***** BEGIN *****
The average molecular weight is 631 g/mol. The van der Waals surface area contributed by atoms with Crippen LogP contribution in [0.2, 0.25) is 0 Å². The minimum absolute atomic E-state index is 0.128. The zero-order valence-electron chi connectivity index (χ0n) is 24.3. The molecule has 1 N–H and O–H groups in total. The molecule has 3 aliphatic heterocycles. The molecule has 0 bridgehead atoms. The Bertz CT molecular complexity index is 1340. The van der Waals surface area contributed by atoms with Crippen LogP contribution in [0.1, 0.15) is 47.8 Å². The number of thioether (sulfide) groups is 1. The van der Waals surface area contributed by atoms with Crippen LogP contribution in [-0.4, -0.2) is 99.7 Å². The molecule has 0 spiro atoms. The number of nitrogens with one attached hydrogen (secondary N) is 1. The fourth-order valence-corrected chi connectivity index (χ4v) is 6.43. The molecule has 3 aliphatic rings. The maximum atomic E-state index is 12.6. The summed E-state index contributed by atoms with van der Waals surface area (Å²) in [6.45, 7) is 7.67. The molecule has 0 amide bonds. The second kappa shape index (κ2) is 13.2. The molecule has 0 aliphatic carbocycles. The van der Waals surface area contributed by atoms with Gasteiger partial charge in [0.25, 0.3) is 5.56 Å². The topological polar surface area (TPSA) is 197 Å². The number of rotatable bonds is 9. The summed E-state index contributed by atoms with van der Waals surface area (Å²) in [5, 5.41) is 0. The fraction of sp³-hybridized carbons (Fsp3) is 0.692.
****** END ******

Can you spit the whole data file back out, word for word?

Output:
The average molecular weight is 631 g/mol. The van der Waals surface area contributed by atoms with Crippen LogP contribution in [0.2, 0.25) is 0 Å². The minimum absolute atomic E-state index is 0.128. The zero-order valence-electron chi connectivity index (χ0n) is 24.3. The molecule has 1 N–H and O–H groups in total. The molecule has 3 aliphatic heterocycles. The molecule has 0 bridgehead atoms. The Bertz CT molecular complexity index is 1340. The van der Waals surface area contributed by atoms with Crippen LogP contribution in [0.1, 0.15) is 47.8 Å². The number of thioether (sulfide) groups is 1. The van der Waals surface area contributed by atoms with Crippen LogP contribution in [-0.4, -0.2) is 99.7 Å². The molecule has 0 spiro atoms. The number of nitrogens with one attached hydrogen (secondary N) is 1. The fourth-order valence-corrected chi connectivity index (χ4v) is 6.43. The molecule has 3 aliphatic rings. The maximum atomic E-state index is 12.6. The summed E-state index contributed by atoms with van der Waals surface area (Å²) in [6.45, 7) is 7.67. The molecule has 0 amide bonds. The second kappa shape index (κ2) is 13.2. The molecule has 0 aliphatic carbocycles. The van der Waals surface area contributed by atoms with Gasteiger partial charge in [0.25, 0.3) is 5.56 Å². The topological polar surface area (TPSA) is 197 Å². The number of rotatable bonds is 9. The summed E-state index contributed by atoms with van der Waals surface area (Å²) in [5, 5.41) is 0. The fraction of sp³-hybridized carbons (Fsp3) is 0.692.